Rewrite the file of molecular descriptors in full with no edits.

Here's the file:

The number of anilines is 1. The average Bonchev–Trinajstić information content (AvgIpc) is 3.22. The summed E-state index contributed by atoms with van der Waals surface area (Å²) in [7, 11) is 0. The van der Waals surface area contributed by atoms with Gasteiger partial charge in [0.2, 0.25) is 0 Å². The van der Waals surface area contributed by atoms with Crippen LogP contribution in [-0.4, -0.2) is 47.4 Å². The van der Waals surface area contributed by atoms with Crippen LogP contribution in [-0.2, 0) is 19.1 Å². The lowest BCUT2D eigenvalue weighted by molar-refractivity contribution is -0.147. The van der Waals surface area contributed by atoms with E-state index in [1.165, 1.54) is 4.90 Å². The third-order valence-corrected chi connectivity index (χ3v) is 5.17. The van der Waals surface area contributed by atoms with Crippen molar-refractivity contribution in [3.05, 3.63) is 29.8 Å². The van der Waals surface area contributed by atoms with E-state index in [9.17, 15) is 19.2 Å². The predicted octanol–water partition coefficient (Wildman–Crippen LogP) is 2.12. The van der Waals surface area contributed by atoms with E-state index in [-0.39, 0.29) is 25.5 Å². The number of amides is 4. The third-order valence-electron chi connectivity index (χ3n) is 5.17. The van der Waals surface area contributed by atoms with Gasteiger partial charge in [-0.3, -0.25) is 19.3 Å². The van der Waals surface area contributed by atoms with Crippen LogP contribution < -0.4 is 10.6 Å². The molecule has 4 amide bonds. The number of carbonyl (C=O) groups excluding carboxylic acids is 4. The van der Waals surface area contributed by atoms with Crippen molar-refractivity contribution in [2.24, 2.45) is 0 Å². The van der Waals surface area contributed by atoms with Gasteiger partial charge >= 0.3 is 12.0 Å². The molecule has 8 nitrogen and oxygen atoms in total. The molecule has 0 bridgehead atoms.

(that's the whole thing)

The number of anilines is 1. The average Bonchev–Trinajstić information content (AvgIpc) is 3.22. The summed E-state index contributed by atoms with van der Waals surface area (Å²) in [7, 11) is 0. The van der Waals surface area contributed by atoms with Gasteiger partial charge in [0.2, 0.25) is 0 Å². The van der Waals surface area contributed by atoms with Crippen LogP contribution in [-0.4, -0.2) is 47.4 Å². The van der Waals surface area contributed by atoms with Crippen LogP contribution in [-0.2, 0) is 19.1 Å². The lowest BCUT2D eigenvalue weighted by molar-refractivity contribution is -0.147. The van der Waals surface area contributed by atoms with E-state index in [1.165, 1.54) is 4.90 Å². The third-order valence-corrected chi connectivity index (χ3v) is 5.17. The van der Waals surface area contributed by atoms with Crippen molar-refractivity contribution in [3.05, 3.63) is 29.8 Å². The van der Waals surface area contributed by atoms with E-state index in [9.17, 15) is 19.2 Å². The predicted octanol–water partition coefficient (Wildman–Crippen LogP) is 2.12. The van der Waals surface area contributed by atoms with E-state index in [-0.39, 0.29) is 25.5 Å². The number of amides is 4. The third-order valence-electron chi connectivity index (χ3n) is 5.17. The van der Waals surface area contributed by atoms with Gasteiger partial charge in [-0.3, -0.25) is 19.3 Å². The van der Waals surface area contributed by atoms with Crippen LogP contribution < -0.4 is 10.6 Å². The molecule has 4 amide bonds. The number of carbonyl (C=O) groups excluding carboxylic acids is 4. The van der Waals surface area contributed by atoms with Crippen molar-refractivity contribution in [2.24, 2.45) is 0 Å². The van der Waals surface area contributed by atoms with Gasteiger partial charge >= 0.3 is 12.0 Å². The molecule has 8 nitrogen and oxygen atoms in total. The molecule has 0 bridgehead atoms.